October 31, 2008

Localizing "The Parent Trap" (part 2)

Continuing my previous post, I will argue that one reason, as Tyler Chadwick states it, for "the insistence on measuring [Mormon art] against the standards of Mormon culture/theology [and] against the letter of God's laws" is that this approach attempts to create a culture legalistically where none of substance actually exists.

My case study in this analysis is the NHK Asadora series Dan Dan, a culturally "localized" version of The Parent Trap that not only puts this old plot in a whole new cultural light, but adds additional layers of its own. In particular, Nozomi's life as a maiko is as unique to her twin sister Megumi (and most Japanese) as it is to me.

I worked similar "cultural singularities" into The Path of Dreams by incorporating "temple culture" (though editorially cleansed of explicit references that could illuminate that culture more fully for non-Mormons, but which Mormons consider heretical), polygamy, the returned-missionary subculture, conservative mores, and Utah history.

But you can push the polygamy/Utah history/RMs/conservative mores thing only so far. In Angel Falling Softly, the conflict between works and grace and giving the devil his due are not unique to Mormonism, and most of the "peculiarities" arise out of social, not religious, culture of a type that could be found in, say, Lake Wobegon.

As my sister Kate puts it, "a large part of Mormon culture is expectation-oriented rather than gospel-oriented." To be sure, seeking out people with similar expectations can be very entertaining, but meeting expectations as a matter of course isn't very revealing. Rather than creating or adding to a culture, doing so only freezes it in amber.

And if the ultimate goal is to "blend in" with mainstream Christianity, then Mormonism loses the ability to contribute a unique perspective to the human comedy beyond those expectations. As with Vanilla Sky, why remake the original (Abre Los Ojos) if it adds nothing meaningful or new except a bigger budget and a famous actor?

Is the story exploiting quirks in the culture to set itself apart? Is it reflecting the culture in order to say something important about it? Or rather, is there a culture there substantial enough to have important things said about it? As things stand right now, I'm pessimistic about "Mormon culture" reaching meaningfully beyond "Utah culture."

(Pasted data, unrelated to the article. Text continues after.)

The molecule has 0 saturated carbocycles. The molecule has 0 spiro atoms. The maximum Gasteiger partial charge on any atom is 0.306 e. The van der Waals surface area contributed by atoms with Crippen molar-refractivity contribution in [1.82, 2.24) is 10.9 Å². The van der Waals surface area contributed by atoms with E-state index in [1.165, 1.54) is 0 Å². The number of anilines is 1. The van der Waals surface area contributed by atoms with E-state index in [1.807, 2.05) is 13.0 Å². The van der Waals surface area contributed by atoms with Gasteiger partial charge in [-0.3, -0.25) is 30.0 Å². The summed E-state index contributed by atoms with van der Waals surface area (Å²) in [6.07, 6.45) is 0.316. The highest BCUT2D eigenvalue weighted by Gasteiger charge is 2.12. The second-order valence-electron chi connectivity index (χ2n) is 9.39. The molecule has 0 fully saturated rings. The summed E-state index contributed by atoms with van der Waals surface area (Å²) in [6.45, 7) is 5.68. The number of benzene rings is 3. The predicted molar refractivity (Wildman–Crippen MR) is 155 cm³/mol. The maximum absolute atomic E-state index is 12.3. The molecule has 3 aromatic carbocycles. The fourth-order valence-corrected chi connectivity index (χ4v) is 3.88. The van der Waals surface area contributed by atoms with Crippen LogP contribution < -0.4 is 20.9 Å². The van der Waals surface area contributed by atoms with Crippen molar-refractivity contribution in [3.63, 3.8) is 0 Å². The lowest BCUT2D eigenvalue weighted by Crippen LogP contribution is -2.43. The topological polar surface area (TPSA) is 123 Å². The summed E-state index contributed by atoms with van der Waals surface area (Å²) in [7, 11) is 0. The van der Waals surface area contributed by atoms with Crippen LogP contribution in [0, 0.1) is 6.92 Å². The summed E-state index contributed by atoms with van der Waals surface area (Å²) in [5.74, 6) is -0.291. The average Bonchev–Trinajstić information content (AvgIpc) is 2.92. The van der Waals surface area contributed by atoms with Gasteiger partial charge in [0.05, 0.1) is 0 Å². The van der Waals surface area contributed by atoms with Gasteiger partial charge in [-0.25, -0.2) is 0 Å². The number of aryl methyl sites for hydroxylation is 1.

To be sure, "Utah culture" has a lot going for it, starting with the Mormon migration, polygamy, the ethos of the American West, and all those unwittingly multicultural and reluctantly virginal returned missionaries. But like Shinto, these cultural singularities are inextricably bound to geography and demographics.

I must emphasize that this isn't a bad thing. Tony Hillerman created a whole literary world in the Four Corners area of Southern Utah and Northern Arizona just telling stories about the Navajo Tribal Police. Faulkner did the same with his fictional Yoknapatawpha County, approaching the infinite by looking very carefully at the minute.

Speaking of Shinto, Miyazaki's Princess Mononoke and Spirited Away have entertained and inspired audiences far beyond Japan's borders, as have Shinto-inspired anime series such as Inuyasha and Kamichu! But as Jean-Marie Bouissou observes, "the very idea of a [non-Japanese] Shintoist would strike the Japanese as absurd."

Instead, I'm talking here specifically about a religious culture with catholic aspirations that must reach beyond the confines of the Wasatch Front, and in its success cease to be an anthropological curiosity.

It must draw universally-recognized lines in the existential sand and defend them. My alternate-universe solution? For starters, Mormon marriages would thus become "public"--to the extent that non-Mormons would be invited, and photographs of Mormon weddings would become distinguishable from those of the generic Christian ceremony.

Second, the "low church" needs something akin to a Bar and Bat Mitzvah (as opposed to Eagle Scout-hood) and a Mormon version of the butsudan, which would fit nicely with the whole genealogy business.